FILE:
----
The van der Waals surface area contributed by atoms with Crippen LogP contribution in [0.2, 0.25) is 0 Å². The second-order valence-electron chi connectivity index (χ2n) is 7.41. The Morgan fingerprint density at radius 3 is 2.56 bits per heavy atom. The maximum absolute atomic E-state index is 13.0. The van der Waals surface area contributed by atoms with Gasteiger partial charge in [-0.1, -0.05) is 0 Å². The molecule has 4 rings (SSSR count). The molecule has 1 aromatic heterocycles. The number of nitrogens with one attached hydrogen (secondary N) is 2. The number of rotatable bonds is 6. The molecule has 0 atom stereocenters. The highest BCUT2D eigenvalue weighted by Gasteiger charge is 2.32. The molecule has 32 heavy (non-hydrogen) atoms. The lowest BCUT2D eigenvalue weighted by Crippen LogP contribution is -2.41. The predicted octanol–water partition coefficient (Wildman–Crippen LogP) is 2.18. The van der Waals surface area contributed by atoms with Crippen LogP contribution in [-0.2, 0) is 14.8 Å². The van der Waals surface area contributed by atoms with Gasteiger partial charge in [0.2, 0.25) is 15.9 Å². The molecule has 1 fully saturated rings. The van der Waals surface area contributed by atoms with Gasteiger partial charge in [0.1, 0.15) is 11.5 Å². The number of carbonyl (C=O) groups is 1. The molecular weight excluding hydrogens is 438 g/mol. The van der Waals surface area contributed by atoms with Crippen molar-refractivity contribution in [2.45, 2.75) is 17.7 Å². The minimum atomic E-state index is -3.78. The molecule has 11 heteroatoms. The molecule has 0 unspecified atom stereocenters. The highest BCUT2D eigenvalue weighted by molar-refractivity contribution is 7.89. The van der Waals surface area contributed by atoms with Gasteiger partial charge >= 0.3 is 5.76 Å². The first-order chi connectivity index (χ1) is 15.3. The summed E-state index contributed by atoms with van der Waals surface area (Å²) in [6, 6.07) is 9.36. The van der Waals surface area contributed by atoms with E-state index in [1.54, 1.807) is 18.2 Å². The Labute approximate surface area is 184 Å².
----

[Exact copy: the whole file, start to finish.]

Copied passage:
The van der Waals surface area contributed by atoms with Crippen LogP contribution in [0.2, 0.25) is 0 Å². The second-order valence-electron chi connectivity index (χ2n) is 7.41. The Morgan fingerprint density at radius 3 is 2.56 bits per heavy atom. The maximum absolute atomic E-state index is 13.0. The van der Waals surface area contributed by atoms with Gasteiger partial charge in [-0.1, -0.05) is 0 Å². The molecule has 4 rings (SSSR count). The molecule has 1 aromatic heterocycles. The number of nitrogens with one attached hydrogen (secondary N) is 2. The number of rotatable bonds is 6. The molecule has 0 atom stereocenters. The highest BCUT2D eigenvalue weighted by Gasteiger charge is 2.32. The molecule has 32 heavy (non-hydrogen) atoms. The lowest BCUT2D eigenvalue weighted by Crippen LogP contribution is -2.41. The predicted octanol–water partition coefficient (Wildman–Crippen LogP) is 2.18. The van der Waals surface area contributed by atoms with Crippen LogP contribution in [-0.2, 0) is 14.8 Å². The van der Waals surface area contributed by atoms with Gasteiger partial charge in [0.2, 0.25) is 15.9 Å². The molecule has 1 fully saturated rings. The van der Waals surface area contributed by atoms with Gasteiger partial charge in [0.1, 0.15) is 11.5 Å². The number of carbonyl (C=O) groups is 1. The molecular weight excluding hydrogens is 438 g/mol. The van der Waals surface area contributed by atoms with Crippen molar-refractivity contribution in [2.45, 2.75) is 17.7 Å². The minimum atomic E-state index is -3.78. The molecule has 11 heteroatoms. The molecule has 0 unspecified atom stereocenters. The highest BCUT2D eigenvalue weighted by molar-refractivity contribution is 7.89. The van der Waals surface area contributed by atoms with Gasteiger partial charge >= 0.3 is 5.76 Å². The first-order chi connectivity index (χ1) is 15.3. The summed E-state index contributed by atoms with van der Waals surface area (Å²) in [6, 6.07) is 9.36. The van der Waals surface area contributed by atoms with E-state index in [1.54, 1.807) is 18.2 Å². The Labute approximate surface area is 184 Å².